Endocrine disrupting chemicals that enter the environment have broad consequences on human health. Humans and fish share similarities in genes, development, and the HPG axis. Fish also provide observable endpoints of reproduction. As a result in vivo tests with model fish, such as the zebrafish, are an integral component to assess the health effects of these chemicals in humans. Circulating steroid hormones are critical biomarkers of endocrine disruption, but measurements of steroids are challenging in zebrafish because of the limited (<5 ?L) blood volume, laborious sample processing, and the number of animals investigated. The proposed activities are based on capillary electrophoresis and create a high-throughput, label-free method to assay steroids in plasma. Two analytical methods are developed to support a systematic approach to rapidly profile steroids. Steroid biomarkers are measured in individual fish without derivatization in less than 5 minutes, and an automated instrument is adapted to process samples at the microscale level.
Aim 1 activities improve the quantification of steroid hormones in plasma to identify endocrine disrupting chemicals that elicit a physiological change in exposed fish. The steroids are recovered from low volumes of plasma, concentrated in a capillary using pH-mediated stacking, separated, and quantified.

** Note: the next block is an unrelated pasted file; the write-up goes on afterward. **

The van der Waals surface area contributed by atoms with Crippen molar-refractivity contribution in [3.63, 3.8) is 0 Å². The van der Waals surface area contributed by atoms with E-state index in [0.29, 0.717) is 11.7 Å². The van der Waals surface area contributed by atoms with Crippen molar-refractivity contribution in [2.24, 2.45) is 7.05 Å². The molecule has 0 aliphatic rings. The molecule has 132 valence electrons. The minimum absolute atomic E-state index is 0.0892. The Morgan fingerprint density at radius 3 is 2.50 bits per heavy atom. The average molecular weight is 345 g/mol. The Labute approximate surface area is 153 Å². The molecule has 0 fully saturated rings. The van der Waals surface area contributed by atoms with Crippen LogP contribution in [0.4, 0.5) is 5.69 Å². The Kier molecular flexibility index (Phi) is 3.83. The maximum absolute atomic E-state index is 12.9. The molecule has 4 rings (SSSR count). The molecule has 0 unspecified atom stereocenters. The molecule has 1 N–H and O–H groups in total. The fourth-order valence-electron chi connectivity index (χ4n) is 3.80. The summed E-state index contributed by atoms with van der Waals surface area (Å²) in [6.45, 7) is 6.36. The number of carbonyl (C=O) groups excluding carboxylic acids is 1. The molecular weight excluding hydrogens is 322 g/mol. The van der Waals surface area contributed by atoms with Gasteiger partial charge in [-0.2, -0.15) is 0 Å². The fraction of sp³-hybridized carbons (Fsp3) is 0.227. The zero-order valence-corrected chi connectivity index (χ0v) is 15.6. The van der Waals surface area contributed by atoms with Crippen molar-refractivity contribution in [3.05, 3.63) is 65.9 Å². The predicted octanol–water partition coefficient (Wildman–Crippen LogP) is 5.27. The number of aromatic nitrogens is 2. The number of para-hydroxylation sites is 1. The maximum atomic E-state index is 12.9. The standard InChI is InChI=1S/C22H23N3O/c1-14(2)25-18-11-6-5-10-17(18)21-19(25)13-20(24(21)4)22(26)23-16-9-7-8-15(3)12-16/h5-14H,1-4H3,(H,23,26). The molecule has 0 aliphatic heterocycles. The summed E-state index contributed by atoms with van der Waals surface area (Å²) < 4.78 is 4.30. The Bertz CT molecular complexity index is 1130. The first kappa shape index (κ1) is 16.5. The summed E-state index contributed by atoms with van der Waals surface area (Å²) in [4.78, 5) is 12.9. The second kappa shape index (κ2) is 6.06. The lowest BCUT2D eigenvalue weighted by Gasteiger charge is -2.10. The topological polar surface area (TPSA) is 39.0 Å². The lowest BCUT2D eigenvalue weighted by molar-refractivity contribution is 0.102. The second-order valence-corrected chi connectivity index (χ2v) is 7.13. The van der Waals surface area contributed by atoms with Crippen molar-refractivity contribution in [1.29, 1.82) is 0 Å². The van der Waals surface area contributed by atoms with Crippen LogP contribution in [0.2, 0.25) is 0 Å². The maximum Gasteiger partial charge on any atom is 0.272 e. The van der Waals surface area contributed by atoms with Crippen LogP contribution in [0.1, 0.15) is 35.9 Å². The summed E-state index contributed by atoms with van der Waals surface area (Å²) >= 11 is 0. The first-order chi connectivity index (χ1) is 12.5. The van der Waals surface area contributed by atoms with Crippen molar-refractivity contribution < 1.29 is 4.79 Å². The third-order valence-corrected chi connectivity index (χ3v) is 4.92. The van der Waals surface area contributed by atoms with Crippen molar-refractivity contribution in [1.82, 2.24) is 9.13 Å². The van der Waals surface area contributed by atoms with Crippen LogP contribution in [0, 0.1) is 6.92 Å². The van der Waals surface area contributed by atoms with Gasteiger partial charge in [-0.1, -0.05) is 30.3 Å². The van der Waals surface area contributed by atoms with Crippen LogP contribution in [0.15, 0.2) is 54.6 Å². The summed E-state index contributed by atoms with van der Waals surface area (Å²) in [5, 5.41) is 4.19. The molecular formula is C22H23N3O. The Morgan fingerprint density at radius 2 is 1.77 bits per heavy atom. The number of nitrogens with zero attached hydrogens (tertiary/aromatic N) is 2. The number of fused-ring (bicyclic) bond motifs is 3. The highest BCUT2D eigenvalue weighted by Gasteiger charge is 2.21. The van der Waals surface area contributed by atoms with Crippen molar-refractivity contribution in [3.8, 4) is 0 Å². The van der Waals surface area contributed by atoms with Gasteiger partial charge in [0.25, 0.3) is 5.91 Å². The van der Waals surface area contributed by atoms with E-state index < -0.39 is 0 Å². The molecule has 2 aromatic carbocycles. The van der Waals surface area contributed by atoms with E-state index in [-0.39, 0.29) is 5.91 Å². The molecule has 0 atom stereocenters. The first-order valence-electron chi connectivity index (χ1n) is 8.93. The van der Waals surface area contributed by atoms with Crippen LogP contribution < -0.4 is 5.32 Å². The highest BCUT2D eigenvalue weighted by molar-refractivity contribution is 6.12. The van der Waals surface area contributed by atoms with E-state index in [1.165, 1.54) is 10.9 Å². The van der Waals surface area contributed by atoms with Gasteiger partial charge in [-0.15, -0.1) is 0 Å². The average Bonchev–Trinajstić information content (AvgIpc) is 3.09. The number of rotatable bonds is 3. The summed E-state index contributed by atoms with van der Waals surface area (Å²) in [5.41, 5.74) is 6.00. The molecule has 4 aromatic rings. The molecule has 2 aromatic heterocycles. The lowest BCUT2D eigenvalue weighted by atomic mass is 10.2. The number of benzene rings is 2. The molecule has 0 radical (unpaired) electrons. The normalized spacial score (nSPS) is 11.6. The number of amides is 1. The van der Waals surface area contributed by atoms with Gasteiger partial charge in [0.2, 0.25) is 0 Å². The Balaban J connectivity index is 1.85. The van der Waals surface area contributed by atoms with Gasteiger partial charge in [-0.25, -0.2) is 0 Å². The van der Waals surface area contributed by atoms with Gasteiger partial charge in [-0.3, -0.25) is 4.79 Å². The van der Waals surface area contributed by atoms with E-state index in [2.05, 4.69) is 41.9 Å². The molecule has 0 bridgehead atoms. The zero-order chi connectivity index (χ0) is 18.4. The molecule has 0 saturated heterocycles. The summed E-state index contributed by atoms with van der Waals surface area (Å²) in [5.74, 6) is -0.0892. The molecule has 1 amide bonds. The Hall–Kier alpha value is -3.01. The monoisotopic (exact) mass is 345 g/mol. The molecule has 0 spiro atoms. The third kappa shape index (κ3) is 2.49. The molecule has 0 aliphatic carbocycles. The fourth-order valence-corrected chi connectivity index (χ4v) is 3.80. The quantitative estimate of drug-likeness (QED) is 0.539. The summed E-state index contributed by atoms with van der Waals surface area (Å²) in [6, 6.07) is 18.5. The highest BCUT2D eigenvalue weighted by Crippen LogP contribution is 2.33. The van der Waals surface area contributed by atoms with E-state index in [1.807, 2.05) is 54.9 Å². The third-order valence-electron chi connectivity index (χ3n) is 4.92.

Aim 2 translates a manual method of sample processing into an automated microscale extraction. Commercially available magnetic beads are integrated in a fused silica capillary and serve as frits that hold chromatographic packing utilized for solid phase extraction. The sophisticated robotics in the capillary electrophoresis instrument are leveraged to process single samples in minutes. The instrument decreases the working volume needed for sample handling from milliliters to microliters. When both aims are used in tandem, the method rapidly and simultaneously monitors multiple steroids in each sample. The new technology is compatible with the microliter plasma volumes associated with zebrafish. These advances make measurements of multiple steroids feasible in individual fish by reducing the required time and labor to process and analyze samples.
This proposal addresses the compelling need for new tools to study the relationship between human health and environmental endocrine disrupting chemicals. These contaminants interfere with the function of hormonal systems, leading to reproductive problems, impaired cognitive development, obesity, and cancer. New technology will be established to rapidly detect endocrine disruption using blood samples that are processed on the microscale to reduce the time required for sample handling and analysis from hours to minutes.